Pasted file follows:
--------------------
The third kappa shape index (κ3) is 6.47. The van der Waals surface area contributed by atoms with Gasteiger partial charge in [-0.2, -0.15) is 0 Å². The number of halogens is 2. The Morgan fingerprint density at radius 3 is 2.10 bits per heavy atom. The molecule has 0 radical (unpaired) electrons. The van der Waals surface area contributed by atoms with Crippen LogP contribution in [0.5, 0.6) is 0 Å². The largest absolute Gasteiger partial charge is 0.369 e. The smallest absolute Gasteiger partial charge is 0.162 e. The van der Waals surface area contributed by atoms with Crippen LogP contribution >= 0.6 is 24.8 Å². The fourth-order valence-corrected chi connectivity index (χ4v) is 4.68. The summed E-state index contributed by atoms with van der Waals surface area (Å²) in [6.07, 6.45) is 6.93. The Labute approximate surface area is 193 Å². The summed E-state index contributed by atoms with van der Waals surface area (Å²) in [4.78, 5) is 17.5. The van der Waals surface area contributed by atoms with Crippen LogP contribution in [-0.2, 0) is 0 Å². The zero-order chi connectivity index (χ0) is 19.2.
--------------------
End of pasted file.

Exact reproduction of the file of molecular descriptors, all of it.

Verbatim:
The third kappa shape index (κ3) is 6.47. The van der Waals surface area contributed by atoms with Gasteiger partial charge in [-0.2, -0.15) is 0 Å². The number of halogens is 2. The Morgan fingerprint density at radius 3 is 2.10 bits per heavy atom. The molecule has 0 radical (unpaired) electrons. The van der Waals surface area contributed by atoms with Crippen LogP contribution in [0.5, 0.6) is 0 Å². The largest absolute Gasteiger partial charge is 0.369 e. The smallest absolute Gasteiger partial charge is 0.162 e. The van der Waals surface area contributed by atoms with Crippen LogP contribution >= 0.6 is 24.8 Å². The fourth-order valence-corrected chi connectivity index (χ4v) is 4.68. The summed E-state index contributed by atoms with van der Waals surface area (Å²) in [6.07, 6.45) is 6.93. The Labute approximate surface area is 193 Å². The summed E-state index contributed by atoms with van der Waals surface area (Å²) in [4.78, 5) is 17.5. The van der Waals surface area contributed by atoms with Crippen LogP contribution in [-0.2, 0) is 0 Å². The zero-order chi connectivity index (χ0) is 19.2.